A TV documentary about one of Ireland's missing women, Fiona Sinnott, indicates for the first time that she was the victim of abuse, up to six months into her pregnancy.
In Missing: Fiona Sinnott, her family members are seen going through her medical records, which detail physical abuse such as kicks to the head and bite marks to her body.
Fiona, 19, was a mother to an 11-month-old daughter when she went missing near her home in Wexford, in February 1998.
Her case was upgraded to a murder investigation in 2005, but no one has ever been charged in relation to the crime.
The director of the new documentary, Emmy-nominated Shauna Keogh, spent the last 18 months working with Fiona's family and the local community in Wexford.
Fiona's medical records as shown in the documentary, which airs on Virgin Media One tonight, were seen by her family for the first time last year.
One medical document shows: "6 months pregnant" and "bitten by own (redacted word)". The same document states that she was "referred to a social worker prior to discharge".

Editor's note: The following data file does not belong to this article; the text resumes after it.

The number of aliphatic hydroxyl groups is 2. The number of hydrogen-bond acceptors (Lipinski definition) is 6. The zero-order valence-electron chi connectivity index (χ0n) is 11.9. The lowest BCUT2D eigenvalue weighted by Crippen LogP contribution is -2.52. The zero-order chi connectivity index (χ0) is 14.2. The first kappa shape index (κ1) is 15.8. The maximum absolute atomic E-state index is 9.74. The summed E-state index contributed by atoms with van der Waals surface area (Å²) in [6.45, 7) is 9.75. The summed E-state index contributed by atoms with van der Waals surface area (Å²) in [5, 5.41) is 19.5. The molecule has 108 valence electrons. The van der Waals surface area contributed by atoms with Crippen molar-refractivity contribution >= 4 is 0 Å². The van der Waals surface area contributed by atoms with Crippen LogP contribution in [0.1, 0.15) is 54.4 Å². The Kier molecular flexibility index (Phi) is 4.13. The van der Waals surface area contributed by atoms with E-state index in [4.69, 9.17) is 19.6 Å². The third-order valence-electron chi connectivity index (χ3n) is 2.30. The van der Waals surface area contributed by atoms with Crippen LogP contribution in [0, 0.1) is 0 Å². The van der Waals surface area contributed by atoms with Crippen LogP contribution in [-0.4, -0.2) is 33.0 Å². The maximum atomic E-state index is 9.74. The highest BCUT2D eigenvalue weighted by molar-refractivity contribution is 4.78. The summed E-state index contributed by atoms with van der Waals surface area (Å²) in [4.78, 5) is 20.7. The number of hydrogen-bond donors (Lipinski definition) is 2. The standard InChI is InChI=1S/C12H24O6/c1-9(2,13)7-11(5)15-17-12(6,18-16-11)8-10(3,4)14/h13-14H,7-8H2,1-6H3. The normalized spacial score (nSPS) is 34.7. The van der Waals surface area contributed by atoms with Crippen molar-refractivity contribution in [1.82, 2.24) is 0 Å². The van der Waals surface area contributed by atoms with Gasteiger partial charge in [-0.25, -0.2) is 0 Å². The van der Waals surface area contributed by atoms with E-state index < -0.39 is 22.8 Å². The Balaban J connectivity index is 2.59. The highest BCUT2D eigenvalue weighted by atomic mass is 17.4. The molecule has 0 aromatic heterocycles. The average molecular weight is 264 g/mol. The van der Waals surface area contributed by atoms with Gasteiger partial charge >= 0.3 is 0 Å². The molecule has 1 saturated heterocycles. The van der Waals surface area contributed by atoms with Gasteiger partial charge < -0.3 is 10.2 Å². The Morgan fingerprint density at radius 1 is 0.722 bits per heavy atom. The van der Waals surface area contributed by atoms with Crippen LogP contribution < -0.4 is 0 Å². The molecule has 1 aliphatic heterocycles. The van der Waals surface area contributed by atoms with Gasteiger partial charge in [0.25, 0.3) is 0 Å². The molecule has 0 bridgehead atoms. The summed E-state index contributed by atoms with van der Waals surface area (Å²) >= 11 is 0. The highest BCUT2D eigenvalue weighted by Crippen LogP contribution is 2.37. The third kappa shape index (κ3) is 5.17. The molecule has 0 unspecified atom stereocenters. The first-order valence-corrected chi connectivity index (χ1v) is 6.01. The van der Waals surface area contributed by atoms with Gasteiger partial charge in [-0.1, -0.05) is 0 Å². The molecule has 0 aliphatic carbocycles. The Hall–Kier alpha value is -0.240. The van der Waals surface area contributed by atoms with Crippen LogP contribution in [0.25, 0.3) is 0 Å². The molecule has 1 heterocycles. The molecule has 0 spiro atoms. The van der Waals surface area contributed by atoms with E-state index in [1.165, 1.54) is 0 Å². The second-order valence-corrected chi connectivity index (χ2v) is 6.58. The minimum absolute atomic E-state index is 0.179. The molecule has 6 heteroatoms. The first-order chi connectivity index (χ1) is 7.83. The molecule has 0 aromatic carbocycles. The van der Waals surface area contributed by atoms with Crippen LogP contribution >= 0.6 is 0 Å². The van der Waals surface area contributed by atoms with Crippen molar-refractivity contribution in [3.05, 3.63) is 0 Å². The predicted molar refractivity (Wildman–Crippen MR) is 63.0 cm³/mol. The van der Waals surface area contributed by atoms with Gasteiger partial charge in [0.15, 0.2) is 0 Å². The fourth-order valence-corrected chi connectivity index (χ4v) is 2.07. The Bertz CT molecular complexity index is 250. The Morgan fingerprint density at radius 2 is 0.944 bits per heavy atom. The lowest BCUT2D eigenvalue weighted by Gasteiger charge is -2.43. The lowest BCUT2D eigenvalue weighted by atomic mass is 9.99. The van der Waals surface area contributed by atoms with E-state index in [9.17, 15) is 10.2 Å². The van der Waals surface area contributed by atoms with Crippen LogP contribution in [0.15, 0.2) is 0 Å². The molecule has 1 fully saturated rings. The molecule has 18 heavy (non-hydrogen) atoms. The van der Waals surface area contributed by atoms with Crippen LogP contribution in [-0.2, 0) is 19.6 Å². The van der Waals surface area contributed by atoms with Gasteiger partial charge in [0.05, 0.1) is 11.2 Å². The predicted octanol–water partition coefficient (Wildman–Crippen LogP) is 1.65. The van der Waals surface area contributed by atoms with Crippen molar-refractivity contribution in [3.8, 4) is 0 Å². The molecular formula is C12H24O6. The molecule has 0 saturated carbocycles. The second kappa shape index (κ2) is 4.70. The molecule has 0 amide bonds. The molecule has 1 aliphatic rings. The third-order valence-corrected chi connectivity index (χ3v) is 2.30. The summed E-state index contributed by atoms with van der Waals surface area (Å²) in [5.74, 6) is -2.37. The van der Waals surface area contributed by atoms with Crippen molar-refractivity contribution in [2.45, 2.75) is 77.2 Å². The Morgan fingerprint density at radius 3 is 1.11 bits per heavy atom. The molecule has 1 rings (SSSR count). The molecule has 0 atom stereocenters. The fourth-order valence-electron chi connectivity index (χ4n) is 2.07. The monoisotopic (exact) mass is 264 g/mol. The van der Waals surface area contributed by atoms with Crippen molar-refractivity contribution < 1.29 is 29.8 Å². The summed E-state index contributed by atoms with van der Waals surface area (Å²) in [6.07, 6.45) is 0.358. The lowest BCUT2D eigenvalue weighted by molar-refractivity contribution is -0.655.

Instances of physical abuse, as recorded in the medical files, go back as far as 1994, to when Fiona was just 15 years old.
Late in 1995, just after she had turned 17, there is another medical record indicating that she was "kicked and punched in her head".
It is shown that she was brought into hospital by gardaí at 4.40am, but was "not prepared to make a statement" to the authorities. She said she would inform her family, but never did.
On Sunday, February 8, 1998, Fiona left her local pub in Ballyhitt, just after closing time, intending to walk back to her rented accommodation. This was the last time she was seen alive in public. No trace or sighting of her has ever been reported since.
She had been planning her daughter's first birthday with great excitement, as well as looking forward to her sister Diane's 21st birthday.
Fiona also made a call to her family home from the pub on the night of her disappearance asking that one of her siblings come and join her.
The director of the documentary hopes that it will provide some closure for her family after more than 20 years of unanswered questions.
"There are people that know something that are staying quiet, but now coming off the back of the #MeToo movement people know what's right and wrong and when to talk," she said.